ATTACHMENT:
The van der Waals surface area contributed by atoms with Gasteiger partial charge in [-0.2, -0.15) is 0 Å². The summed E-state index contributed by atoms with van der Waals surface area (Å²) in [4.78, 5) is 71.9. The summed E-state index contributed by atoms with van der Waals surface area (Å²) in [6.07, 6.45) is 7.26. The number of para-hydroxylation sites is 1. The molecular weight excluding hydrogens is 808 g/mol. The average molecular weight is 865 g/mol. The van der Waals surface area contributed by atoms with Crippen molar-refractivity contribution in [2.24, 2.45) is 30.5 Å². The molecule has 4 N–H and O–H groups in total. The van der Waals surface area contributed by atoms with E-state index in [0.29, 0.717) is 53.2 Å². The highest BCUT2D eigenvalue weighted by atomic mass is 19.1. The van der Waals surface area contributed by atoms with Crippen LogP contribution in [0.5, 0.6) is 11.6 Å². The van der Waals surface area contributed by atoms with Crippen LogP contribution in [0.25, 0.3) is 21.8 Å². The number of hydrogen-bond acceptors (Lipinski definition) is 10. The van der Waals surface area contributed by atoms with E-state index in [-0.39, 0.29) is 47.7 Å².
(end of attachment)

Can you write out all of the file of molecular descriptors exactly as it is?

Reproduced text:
The van der Waals surface area contributed by atoms with Gasteiger partial charge in [-0.2, -0.15) is 0 Å². The summed E-state index contributed by atoms with van der Waals surface area (Å²) in [4.78, 5) is 71.9. The summed E-state index contributed by atoms with van der Waals surface area (Å²) in [6.07, 6.45) is 7.26. The number of para-hydroxylation sites is 1. The molecular weight excluding hydrogens is 808 g/mol. The average molecular weight is 865 g/mol. The van der Waals surface area contributed by atoms with Crippen molar-refractivity contribution in [2.24, 2.45) is 30.5 Å². The molecule has 4 N–H and O–H groups in total. The van der Waals surface area contributed by atoms with E-state index in [0.29, 0.717) is 53.2 Å². The highest BCUT2D eigenvalue weighted by atomic mass is 19.1. The van der Waals surface area contributed by atoms with Crippen LogP contribution in [0.5, 0.6) is 11.6 Å². The van der Waals surface area contributed by atoms with Crippen LogP contribution in [0.25, 0.3) is 21.8 Å². The number of hydrogen-bond acceptors (Lipinski definition) is 10. The van der Waals surface area contributed by atoms with E-state index in [-0.39, 0.29) is 47.7 Å².